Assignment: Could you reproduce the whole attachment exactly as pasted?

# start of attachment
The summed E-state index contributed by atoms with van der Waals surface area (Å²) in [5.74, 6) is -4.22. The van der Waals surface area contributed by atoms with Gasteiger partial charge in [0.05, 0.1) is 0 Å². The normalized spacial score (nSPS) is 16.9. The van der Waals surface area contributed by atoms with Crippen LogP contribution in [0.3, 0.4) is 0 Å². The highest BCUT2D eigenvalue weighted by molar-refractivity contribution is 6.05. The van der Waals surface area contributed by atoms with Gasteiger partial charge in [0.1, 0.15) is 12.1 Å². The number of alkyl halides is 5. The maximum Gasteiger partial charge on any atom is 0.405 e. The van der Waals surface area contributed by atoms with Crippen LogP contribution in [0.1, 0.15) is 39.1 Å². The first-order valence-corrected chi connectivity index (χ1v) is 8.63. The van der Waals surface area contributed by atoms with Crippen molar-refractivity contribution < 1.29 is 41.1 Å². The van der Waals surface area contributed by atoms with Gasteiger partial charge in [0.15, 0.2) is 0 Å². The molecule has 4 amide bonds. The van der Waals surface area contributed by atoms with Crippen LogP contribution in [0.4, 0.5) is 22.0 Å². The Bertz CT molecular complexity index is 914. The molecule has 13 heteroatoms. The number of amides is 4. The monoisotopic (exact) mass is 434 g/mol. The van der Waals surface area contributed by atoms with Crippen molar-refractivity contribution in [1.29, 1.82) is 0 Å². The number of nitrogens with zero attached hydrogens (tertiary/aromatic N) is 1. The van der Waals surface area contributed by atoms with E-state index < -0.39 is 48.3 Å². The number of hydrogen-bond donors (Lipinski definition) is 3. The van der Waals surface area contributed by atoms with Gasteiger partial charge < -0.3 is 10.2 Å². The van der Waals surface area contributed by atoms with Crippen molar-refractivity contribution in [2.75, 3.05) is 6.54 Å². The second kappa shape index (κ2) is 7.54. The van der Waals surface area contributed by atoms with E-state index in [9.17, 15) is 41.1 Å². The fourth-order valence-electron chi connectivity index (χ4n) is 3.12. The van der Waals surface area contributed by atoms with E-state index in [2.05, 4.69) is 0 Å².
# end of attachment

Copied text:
The summed E-state index contributed by atoms with van der Waals surface area (Å²) in [5.74, 6) is -4.22. The van der Waals surface area contributed by atoms with Gasteiger partial charge in [0.05, 0.1) is 0 Å². The normalized spacial score (nSPS) is 16.9. The van der Waals surface area contributed by atoms with Crippen LogP contribution in [0.3, 0.4) is 0 Å². The highest BCUT2D eigenvalue weighted by molar-refractivity contribution is 6.05. The van der Waals surface area contributed by atoms with Gasteiger partial charge in [0.1, 0.15) is 12.1 Å². The number of alkyl halides is 5. The maximum Gasteiger partial charge on any atom is 0.405 e. The van der Waals surface area contributed by atoms with Crippen LogP contribution in [0.1, 0.15) is 39.1 Å². The first-order valence-corrected chi connectivity index (χ1v) is 8.63. The van der Waals surface area contributed by atoms with Crippen molar-refractivity contribution < 1.29 is 41.1 Å². The van der Waals surface area contributed by atoms with Gasteiger partial charge in [0.15, 0.2) is 0 Å². The molecule has 4 amide bonds. The van der Waals surface area contributed by atoms with Crippen LogP contribution in [0.4, 0.5) is 22.0 Å². The Bertz CT molecular complexity index is 914. The molecule has 13 heteroatoms. The number of amides is 4. The monoisotopic (exact) mass is 434 g/mol. The van der Waals surface area contributed by atoms with Crippen molar-refractivity contribution in [1.29, 1.82) is 0 Å². The number of nitrogens with zero attached hydrogens (tertiary/aromatic N) is 1. The van der Waals surface area contributed by atoms with E-state index < -0.39 is 48.3 Å². The number of hydrogen-bond donors (Lipinski definition) is 3. The van der Waals surface area contributed by atoms with Gasteiger partial charge < -0.3 is 10.2 Å². The van der Waals surface area contributed by atoms with Crippen molar-refractivity contribution in [2.75, 3.05) is 6.54 Å². The second kappa shape index (κ2) is 7.54. The van der Waals surface area contributed by atoms with E-state index in [9.17, 15) is 41.1 Å². The fourth-order valence-electron chi connectivity index (χ4n) is 3.12. The van der Waals surface area contributed by atoms with E-state index in [2.05, 4.69) is 0 Å².